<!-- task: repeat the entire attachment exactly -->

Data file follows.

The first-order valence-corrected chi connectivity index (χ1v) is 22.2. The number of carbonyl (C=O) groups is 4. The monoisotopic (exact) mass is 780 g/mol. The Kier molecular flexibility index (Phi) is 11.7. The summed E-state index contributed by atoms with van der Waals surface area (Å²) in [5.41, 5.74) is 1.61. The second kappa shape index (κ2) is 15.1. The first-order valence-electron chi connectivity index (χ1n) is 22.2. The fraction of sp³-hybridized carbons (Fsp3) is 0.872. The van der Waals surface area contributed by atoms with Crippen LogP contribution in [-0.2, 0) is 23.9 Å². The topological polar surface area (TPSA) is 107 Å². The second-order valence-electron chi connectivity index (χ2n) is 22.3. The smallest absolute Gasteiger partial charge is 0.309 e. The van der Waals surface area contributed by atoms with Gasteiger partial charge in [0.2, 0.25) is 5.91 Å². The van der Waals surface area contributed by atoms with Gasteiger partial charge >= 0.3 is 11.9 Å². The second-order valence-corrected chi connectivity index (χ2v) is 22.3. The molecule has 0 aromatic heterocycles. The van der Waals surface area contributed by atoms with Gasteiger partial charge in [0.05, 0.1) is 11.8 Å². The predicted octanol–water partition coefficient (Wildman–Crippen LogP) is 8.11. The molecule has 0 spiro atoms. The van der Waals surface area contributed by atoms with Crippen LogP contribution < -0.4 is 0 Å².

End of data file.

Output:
The first-order valence-corrected chi connectivity index (χ1v) is 22.2. The number of carbonyl (C=O) groups is 4. The monoisotopic (exact) mass is 780 g/mol. The Kier molecular flexibility index (Phi) is 11.7. The summed E-state index contributed by atoms with van der Waals surface area (Å²) in [5.41, 5.74) is 1.61. The second kappa shape index (κ2) is 15.1. The first-order valence-electron chi connectivity index (χ1n) is 22.2. The fraction of sp³-hybridized carbons (Fsp3) is 0.872. The van der Waals surface area contributed by atoms with Crippen LogP contribution in [-0.2, 0) is 23.9 Å². The topological polar surface area (TPSA) is 107 Å². The second-order valence-electron chi connectivity index (χ2n) is 22.3. The smallest absolute Gasteiger partial charge is 0.309 e. The van der Waals surface area contributed by atoms with Gasteiger partial charge in [0.2, 0.25) is 5.91 Å². The van der Waals surface area contributed by atoms with Gasteiger partial charge >= 0.3 is 11.9 Å². The second-order valence-corrected chi connectivity index (χ2v) is 22.3. The molecule has 0 aromatic heterocycles. The van der Waals surface area contributed by atoms with Gasteiger partial charge in [0.05, 0.1) is 11.8 Å². The predicted octanol–water partition coefficient (Wildman–Crippen LogP) is 8.11. The molecule has 0 spiro atoms. The van der Waals surface area contributed by atoms with Crippen LogP contribution < -0.4 is 0 Å².